This morning the judge sentenced her to a year on each of the counts of lying to the police. She will likely get out in a few months because she has been in jail for the three years leading up to the trial.

    I am opposed to capital punishment. Aside from the moral isssues, there have been people on death row for years who have been exonerated with DNA tests that are more sophisticated than were available when they were arrested. On the other hand, sometimes I think it isn't a bad idea. A couple of years ago, a woman was murdered and her daughter was left for dead. The police arrested two teenagers from the neighborhood. When asked why these two people were the victims they responded that their house was the first one they had approached that had people in it. Not for the first time, the motive was a desire to know what it felt like to take a life. I doubt rehabilitation would be effective. New Hampshire has the death penalty. I don't think there will be a huge group of people protesting the sentencing.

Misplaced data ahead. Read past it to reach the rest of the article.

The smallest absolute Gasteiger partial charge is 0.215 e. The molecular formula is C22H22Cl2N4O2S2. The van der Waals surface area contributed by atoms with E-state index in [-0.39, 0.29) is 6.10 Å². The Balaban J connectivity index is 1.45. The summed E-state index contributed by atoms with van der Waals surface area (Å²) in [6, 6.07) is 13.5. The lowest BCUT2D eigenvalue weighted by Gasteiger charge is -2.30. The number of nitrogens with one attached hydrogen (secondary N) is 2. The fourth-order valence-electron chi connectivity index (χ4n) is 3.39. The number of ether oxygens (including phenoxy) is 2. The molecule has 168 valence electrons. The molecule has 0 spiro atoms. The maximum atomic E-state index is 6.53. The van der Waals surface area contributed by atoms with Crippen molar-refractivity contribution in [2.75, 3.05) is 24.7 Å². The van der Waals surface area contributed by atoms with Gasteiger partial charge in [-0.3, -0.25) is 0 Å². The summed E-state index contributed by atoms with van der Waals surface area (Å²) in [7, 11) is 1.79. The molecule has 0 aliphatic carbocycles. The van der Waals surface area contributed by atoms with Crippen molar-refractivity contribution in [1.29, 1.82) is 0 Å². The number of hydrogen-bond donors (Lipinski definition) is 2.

I am pro-life but I can understand when a woman/girl thinks she has no alternative. It infuriates me that more than a few Republican candidates wrap themselves in the pro-life banner but have never submitted any programs in Congress that would help women support the children they keep. The United States is still a Puritan nation when it comes to anything to do with reproduction. As in Iceland, not so long ago contraception was only available to married women, probably not the demographic that needed it the most. Children conceived out of wedlock are looked upon as the product of wanton activity. Women who give birth to babies without putting a father's name on the birth certificate are thought of as morally corrupt and no one ever forgives and forgets. The pro-life mantra doesn't cover the period after the baby and mother leave the delivery room.